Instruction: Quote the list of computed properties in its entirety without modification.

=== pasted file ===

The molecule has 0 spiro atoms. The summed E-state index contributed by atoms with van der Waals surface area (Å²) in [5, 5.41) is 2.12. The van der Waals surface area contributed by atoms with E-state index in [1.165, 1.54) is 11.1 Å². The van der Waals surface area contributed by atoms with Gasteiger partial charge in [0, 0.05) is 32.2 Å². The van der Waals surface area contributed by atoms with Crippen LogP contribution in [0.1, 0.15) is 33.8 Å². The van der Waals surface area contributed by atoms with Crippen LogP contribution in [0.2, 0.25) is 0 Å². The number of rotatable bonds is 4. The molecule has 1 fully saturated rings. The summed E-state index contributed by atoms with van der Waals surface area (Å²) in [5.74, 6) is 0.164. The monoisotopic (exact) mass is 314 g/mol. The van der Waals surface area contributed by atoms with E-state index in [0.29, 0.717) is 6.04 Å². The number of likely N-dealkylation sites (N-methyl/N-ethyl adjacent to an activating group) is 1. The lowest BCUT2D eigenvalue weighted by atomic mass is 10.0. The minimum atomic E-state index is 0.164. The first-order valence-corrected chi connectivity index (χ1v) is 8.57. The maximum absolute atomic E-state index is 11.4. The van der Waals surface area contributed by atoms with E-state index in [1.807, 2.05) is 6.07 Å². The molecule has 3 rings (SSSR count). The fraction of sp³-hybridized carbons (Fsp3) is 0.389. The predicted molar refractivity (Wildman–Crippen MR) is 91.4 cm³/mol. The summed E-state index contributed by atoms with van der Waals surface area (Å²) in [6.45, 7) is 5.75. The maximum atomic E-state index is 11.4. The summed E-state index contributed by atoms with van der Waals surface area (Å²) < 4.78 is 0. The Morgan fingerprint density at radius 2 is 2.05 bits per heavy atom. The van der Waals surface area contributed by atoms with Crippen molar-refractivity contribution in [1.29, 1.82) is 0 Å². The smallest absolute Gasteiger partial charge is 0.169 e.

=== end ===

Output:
The molecule has 0 spiro atoms. The summed E-state index contributed by atoms with van der Waals surface area (Å²) in [5, 5.41) is 2.12. The van der Waals surface area contributed by atoms with E-state index in [1.165, 1.54) is 11.1 Å². The van der Waals surface area contributed by atoms with Gasteiger partial charge in [0, 0.05) is 32.2 Å². The van der Waals surface area contributed by atoms with Crippen LogP contribution in [0.1, 0.15) is 33.8 Å². The van der Waals surface area contributed by atoms with Crippen LogP contribution in [0.2, 0.25) is 0 Å². The number of rotatable bonds is 4. The molecule has 1 fully saturated rings. The summed E-state index contributed by atoms with van der Waals surface area (Å²) in [5.74, 6) is 0.164. The monoisotopic (exact) mass is 314 g/mol. The van der Waals surface area contributed by atoms with E-state index in [0.29, 0.717) is 6.04 Å². The number of likely N-dealkylation sites (N-methyl/N-ethyl adjacent to an activating group) is 1. The lowest BCUT2D eigenvalue weighted by atomic mass is 10.0. The minimum atomic E-state index is 0.164. The first-order valence-corrected chi connectivity index (χ1v) is 8.57. The maximum absolute atomic E-state index is 11.4. The van der Waals surface area contributed by atoms with E-state index in [1.807, 2.05) is 6.07 Å². The molecule has 3 rings (SSSR count). The fraction of sp³-hybridized carbons (Fsp3) is 0.389. The predicted molar refractivity (Wildman–Crippen MR) is 91.4 cm³/mol. The summed E-state index contributed by atoms with van der Waals surface area (Å²) in [6.45, 7) is 5.75. The maximum atomic E-state index is 11.4. The summed E-state index contributed by atoms with van der Waals surface area (Å²) < 4.78 is 0. The Morgan fingerprint density at radius 2 is 2.05 bits per heavy atom. The van der Waals surface area contributed by atoms with Crippen molar-refractivity contribution in [1.29, 1.82) is 0 Å². The smallest absolute Gasteiger partial charge is 0.169 e.